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which he was rapidly nearing the end of his own earthly existence.
The end came at last, and the great poet of nature went to join those from whom he had been parted for some little time. It was on the 23rd of April, 1850, and he was in his eightieth year. It was fitting that he should pass away from earth in spring, for it was his favourite season; it was the brightest time of the year to him : he was born therein, and therein he died. And in the time of the springing of flowers they buried him in the little churchyard at Gras
There he lies, in the shadow of the great mountains that he made famous, and all that is beautiful and lovely watches over him.
And his countrymen knew when he died that a great poet was dead. He had been reviled and abused by most critics; but now every one felt him to have been a poet, and a very great one. Years have passed away since his death, and there are thousands now, who recognise in him a benefactor to the world, and in his poetry unfathomable comfort and glorious counsels. Now that his best work has been put before the public by one to whom the labour has been of love, and whose prefatory words are worthy to be set in gold, WORDSWORTH is beginning to find his true place in the roll of mighty poets, and that place is amongst the very highest. In his poetry there is so high a note that it were impossible not to feel after reading it that the world is a very paradise to be in, and that life, after all, is well worth living.
WORDSWORTH's works are well worth reading in any place, but if there is one spot where they should be read it is in the district surrourding his mountain home. When
* Matthew Arnold.
the student has traversed that splendid country in every nook and corner ; seen Cockermouth, where the poet was born; Hawkshead, where he was at school ; Grasmere, where he lived so long, and at last died; then he will understand WORDSWORTH better, and value him more. Let him go on a quiet evening to the little churchyard at Grasmere and look at the last resting place of his author, and on the still mountains above and the blue lake below him, and feel how glorious the scene is and the place. He will instinctively bow his head in homage to that Being, of whom WORDSWORTH was the high priest, and he will feel how great, how good, how entirely noble was the man that lies buried at his feet. Everything around the grave breathes of love, of peace, of heaven. And there he sleeps who loved all with the love that was given him in so great a measure. He lies there in that silent place, with nothing to watch above him in the stillness of the night but the quietness of the peaceful presence of the purple hills. How great he was, how rich in all goodness, how pure of heart, how humble, how unselfish, and how much do we, his fellow men, owe him of happiness and counsel and perfect example !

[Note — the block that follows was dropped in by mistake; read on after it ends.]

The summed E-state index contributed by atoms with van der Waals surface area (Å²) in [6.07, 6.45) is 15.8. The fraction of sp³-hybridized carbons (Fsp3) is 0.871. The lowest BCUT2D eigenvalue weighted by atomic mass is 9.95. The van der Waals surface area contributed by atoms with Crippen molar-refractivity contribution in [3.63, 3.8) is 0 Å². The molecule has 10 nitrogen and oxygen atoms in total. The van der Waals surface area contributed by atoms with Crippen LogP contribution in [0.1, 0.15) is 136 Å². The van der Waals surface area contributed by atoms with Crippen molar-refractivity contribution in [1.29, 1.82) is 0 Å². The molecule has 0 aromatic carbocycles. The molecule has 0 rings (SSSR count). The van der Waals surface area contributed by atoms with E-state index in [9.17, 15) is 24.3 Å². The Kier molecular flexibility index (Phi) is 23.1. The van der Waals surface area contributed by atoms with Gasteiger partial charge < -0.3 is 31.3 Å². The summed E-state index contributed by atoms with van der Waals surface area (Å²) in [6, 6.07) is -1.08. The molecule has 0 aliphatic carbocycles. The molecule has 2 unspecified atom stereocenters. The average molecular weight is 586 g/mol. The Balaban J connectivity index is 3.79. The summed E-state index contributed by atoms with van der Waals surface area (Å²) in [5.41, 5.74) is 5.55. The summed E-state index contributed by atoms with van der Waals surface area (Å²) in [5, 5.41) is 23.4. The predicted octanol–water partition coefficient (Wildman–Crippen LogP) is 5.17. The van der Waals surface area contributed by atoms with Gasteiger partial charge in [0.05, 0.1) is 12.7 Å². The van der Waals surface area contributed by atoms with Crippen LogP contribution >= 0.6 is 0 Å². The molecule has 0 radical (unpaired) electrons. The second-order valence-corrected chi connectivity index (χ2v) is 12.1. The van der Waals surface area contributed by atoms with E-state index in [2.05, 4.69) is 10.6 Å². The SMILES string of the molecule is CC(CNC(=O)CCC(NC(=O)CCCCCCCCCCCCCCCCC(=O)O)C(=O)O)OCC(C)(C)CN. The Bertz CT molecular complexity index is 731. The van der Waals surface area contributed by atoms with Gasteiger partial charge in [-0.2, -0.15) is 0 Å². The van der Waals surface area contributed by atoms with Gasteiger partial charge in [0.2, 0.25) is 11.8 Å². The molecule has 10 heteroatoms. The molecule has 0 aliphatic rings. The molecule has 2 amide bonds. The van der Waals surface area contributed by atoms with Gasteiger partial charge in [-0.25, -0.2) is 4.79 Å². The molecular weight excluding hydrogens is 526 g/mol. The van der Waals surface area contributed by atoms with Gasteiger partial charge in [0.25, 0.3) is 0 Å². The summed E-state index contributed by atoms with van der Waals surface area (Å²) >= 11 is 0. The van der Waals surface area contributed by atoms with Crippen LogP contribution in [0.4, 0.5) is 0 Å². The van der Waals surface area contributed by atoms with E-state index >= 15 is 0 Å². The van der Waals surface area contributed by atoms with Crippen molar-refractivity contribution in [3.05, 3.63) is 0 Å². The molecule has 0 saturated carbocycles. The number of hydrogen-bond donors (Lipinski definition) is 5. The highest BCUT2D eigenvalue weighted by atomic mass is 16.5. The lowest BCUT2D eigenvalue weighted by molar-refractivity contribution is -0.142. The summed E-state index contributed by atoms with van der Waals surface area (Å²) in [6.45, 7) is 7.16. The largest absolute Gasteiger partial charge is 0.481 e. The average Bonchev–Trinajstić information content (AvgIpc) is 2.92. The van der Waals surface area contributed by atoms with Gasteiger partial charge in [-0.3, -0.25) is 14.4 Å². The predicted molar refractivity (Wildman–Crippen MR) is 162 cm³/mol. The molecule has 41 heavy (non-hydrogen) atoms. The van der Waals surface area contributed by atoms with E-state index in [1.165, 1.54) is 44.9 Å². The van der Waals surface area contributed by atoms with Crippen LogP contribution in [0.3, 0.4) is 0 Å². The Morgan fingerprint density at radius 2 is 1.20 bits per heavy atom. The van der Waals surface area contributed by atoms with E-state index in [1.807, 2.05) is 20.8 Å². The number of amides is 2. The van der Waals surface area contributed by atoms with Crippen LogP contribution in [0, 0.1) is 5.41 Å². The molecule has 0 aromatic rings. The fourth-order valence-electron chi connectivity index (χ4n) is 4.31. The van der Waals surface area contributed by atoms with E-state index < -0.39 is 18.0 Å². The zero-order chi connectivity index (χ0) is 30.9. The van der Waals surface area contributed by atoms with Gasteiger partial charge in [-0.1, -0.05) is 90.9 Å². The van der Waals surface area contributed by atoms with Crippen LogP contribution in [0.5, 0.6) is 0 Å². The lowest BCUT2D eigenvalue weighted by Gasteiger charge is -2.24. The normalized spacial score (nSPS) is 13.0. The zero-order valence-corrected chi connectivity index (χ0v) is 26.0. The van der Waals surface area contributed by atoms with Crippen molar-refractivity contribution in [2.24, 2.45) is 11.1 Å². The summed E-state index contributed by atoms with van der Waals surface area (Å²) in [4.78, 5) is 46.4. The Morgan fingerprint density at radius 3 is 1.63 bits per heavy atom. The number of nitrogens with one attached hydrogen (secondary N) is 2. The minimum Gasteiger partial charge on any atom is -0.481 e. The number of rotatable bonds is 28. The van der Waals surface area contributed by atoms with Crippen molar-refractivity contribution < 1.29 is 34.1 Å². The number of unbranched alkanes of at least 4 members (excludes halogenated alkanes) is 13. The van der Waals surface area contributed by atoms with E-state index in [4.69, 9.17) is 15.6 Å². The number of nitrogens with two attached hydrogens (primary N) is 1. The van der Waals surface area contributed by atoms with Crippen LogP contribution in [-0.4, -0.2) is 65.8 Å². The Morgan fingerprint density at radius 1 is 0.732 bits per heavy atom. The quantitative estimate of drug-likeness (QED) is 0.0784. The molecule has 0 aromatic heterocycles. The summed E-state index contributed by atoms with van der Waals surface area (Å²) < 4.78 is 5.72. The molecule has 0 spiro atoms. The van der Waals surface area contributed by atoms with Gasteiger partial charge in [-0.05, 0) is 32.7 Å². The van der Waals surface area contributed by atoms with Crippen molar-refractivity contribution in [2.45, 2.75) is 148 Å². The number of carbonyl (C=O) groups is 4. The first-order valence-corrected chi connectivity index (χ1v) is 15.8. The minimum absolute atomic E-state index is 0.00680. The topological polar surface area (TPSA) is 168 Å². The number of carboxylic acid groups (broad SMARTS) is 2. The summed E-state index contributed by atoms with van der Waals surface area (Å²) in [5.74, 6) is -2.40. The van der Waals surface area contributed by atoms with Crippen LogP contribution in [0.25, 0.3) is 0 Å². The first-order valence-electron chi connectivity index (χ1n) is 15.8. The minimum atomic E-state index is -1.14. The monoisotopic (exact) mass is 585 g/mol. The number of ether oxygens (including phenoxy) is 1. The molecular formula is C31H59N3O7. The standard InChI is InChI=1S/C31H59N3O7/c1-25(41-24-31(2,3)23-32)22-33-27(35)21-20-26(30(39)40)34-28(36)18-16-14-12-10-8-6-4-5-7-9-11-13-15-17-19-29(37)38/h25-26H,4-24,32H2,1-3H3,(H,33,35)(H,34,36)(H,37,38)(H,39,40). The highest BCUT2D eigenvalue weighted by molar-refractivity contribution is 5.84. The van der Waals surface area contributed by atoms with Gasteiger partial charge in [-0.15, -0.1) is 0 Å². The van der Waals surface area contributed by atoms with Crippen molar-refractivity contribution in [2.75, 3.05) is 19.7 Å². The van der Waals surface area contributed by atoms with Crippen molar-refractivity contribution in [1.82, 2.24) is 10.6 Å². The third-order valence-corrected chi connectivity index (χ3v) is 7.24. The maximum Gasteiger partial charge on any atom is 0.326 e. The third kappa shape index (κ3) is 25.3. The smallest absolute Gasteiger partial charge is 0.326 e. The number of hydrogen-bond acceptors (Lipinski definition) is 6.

ODE ON INTIMATIONS OF IMMORTALITY
From Recollections of Early Childhood.
THERE was a time when meadow, grove, and stream, The earth, and every common sight,
To me did seem
Apparelled in celestial light, The glory and the freshness of a dream. It is not now as it hath been of yore ;
Turn wheresoe'er I may,
By night or day, The things which I have seen I now can see no more !
The rainbow comes and goes,
The moon doth with delight
Waters on a starry night
Are beautiful and fair ;
But yet I know, where'er I go,
Now, while the birds thus sing a joyous song,
As to the tabor's sound,
And I again am strong :
And all the earth is gay ;
Land and sea
And with the heart of May
Thou child of joy,
Ye blessed creatures, I have heard the call
Ye to each other make; I see
My heart is at your festival,
My head hath its coronal,
O, evil day ! if I were sullen
This sweet May morning ;